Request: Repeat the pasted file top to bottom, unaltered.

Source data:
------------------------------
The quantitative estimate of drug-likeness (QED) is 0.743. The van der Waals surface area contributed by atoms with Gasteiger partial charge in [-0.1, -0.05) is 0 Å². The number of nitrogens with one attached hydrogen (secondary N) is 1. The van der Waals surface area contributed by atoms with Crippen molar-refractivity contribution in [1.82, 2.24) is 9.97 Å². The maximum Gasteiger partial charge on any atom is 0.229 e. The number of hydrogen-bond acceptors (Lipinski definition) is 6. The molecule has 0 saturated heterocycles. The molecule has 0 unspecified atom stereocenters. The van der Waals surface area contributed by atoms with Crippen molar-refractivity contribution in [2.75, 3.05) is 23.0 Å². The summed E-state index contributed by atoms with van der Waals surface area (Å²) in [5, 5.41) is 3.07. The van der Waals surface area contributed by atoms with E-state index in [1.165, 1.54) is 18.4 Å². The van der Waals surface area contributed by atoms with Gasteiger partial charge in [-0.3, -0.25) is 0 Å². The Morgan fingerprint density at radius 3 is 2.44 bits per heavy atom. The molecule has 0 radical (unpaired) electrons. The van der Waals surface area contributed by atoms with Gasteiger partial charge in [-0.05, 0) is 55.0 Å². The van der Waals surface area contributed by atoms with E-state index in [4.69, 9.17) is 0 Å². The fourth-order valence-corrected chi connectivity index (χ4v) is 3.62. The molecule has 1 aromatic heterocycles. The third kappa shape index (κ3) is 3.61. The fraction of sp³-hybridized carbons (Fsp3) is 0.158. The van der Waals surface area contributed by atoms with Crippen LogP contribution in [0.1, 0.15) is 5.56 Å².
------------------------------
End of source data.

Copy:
The quantitative estimate of drug-likeness (QED) is 0.743. The van der Waals surface area contributed by atoms with Gasteiger partial charge in [-0.1, -0.05) is 0 Å². The number of nitrogens with one attached hydrogen (secondary N) is 1. The van der Waals surface area contributed by atoms with Crippen molar-refractivity contribution in [1.82, 2.24) is 9.97 Å². The maximum Gasteiger partial charge on any atom is 0.229 e. The number of hydrogen-bond acceptors (Lipinski definition) is 6. The molecule has 0 saturated heterocycles. The molecule has 0 unspecified atom stereocenters. The van der Waals surface area contributed by atoms with Crippen molar-refractivity contribution in [2.75, 3.05) is 23.0 Å². The summed E-state index contributed by atoms with van der Waals surface area (Å²) in [5, 5.41) is 3.07. The van der Waals surface area contributed by atoms with E-state index in [1.165, 1.54) is 18.4 Å². The van der Waals surface area contributed by atoms with Gasteiger partial charge in [-0.3, -0.25) is 0 Å². The Morgan fingerprint density at radius 3 is 2.44 bits per heavy atom. The molecule has 0 radical (unpaired) electrons. The van der Waals surface area contributed by atoms with Gasteiger partial charge in [-0.05, 0) is 55.0 Å². The van der Waals surface area contributed by atoms with E-state index in [4.69, 9.17) is 0 Å². The fourth-order valence-corrected chi connectivity index (χ4v) is 3.62. The molecule has 1 aromatic heterocycles. The third kappa shape index (κ3) is 3.61. The fraction of sp³-hybridized carbons (Fsp3) is 0.158. The van der Waals surface area contributed by atoms with Crippen LogP contribution in [0.1, 0.15) is 5.56 Å².